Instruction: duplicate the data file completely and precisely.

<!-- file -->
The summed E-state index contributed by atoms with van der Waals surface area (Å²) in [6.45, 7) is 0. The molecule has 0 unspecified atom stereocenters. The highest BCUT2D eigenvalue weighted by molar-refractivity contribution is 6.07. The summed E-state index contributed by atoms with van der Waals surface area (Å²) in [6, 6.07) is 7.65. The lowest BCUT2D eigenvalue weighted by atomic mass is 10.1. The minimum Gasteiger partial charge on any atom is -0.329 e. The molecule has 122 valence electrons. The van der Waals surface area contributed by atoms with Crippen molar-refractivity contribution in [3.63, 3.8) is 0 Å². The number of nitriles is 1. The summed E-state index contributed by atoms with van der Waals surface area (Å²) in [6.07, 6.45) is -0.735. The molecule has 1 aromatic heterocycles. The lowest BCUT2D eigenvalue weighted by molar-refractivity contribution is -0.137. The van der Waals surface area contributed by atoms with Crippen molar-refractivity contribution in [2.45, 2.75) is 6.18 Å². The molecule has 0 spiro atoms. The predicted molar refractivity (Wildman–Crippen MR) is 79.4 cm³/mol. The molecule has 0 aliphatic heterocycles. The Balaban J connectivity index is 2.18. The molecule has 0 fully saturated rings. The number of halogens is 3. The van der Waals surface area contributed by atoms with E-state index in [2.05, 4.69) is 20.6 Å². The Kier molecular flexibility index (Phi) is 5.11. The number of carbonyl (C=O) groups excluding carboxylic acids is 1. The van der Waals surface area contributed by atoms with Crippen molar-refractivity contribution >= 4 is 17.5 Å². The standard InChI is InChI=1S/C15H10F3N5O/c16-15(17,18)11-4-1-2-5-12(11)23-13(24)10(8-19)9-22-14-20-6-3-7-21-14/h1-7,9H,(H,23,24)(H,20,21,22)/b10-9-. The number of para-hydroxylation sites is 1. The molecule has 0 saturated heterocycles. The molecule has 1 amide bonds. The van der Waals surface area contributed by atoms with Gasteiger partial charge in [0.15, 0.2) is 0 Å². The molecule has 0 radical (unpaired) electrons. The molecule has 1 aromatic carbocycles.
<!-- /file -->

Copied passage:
The summed E-state index contributed by atoms with van der Waals surface area (Å²) in [6.45, 7) is 0. The molecule has 0 unspecified atom stereocenters. The highest BCUT2D eigenvalue weighted by molar-refractivity contribution is 6.07. The summed E-state index contributed by atoms with van der Waals surface area (Å²) in [6, 6.07) is 7.65. The lowest BCUT2D eigenvalue weighted by atomic mass is 10.1. The minimum Gasteiger partial charge on any atom is -0.329 e. The molecule has 122 valence electrons. The van der Waals surface area contributed by atoms with Crippen molar-refractivity contribution in [3.63, 3.8) is 0 Å². The number of nitriles is 1. The summed E-state index contributed by atoms with van der Waals surface area (Å²) in [6.07, 6.45) is -0.735. The molecule has 1 aromatic heterocycles. The lowest BCUT2D eigenvalue weighted by molar-refractivity contribution is -0.137. The van der Waals surface area contributed by atoms with Crippen molar-refractivity contribution in [2.45, 2.75) is 6.18 Å². The molecule has 0 spiro atoms. The predicted molar refractivity (Wildman–Crippen MR) is 79.4 cm³/mol. The molecule has 0 aliphatic heterocycles. The Balaban J connectivity index is 2.18. The molecule has 0 fully saturated rings. The number of halogens is 3. The van der Waals surface area contributed by atoms with E-state index in [2.05, 4.69) is 20.6 Å². The Kier molecular flexibility index (Phi) is 5.11. The number of carbonyl (C=O) groups excluding carboxylic acids is 1. The van der Waals surface area contributed by atoms with Crippen molar-refractivity contribution >= 4 is 17.5 Å². The standard InChI is InChI=1S/C15H10F3N5O/c16-15(17,18)11-4-1-2-5-12(11)23-13(24)10(8-19)9-22-14-20-6-3-7-21-14/h1-7,9H,(H,23,24)(H,20,21,22)/b10-9-. The number of para-hydroxylation sites is 1. The molecule has 0 saturated heterocycles. The molecule has 1 amide bonds. The van der Waals surface area contributed by atoms with Gasteiger partial charge in [0.15, 0.2) is 0 Å². The molecule has 0 radical (unpaired) electrons. The molecule has 1 aromatic carbocycles.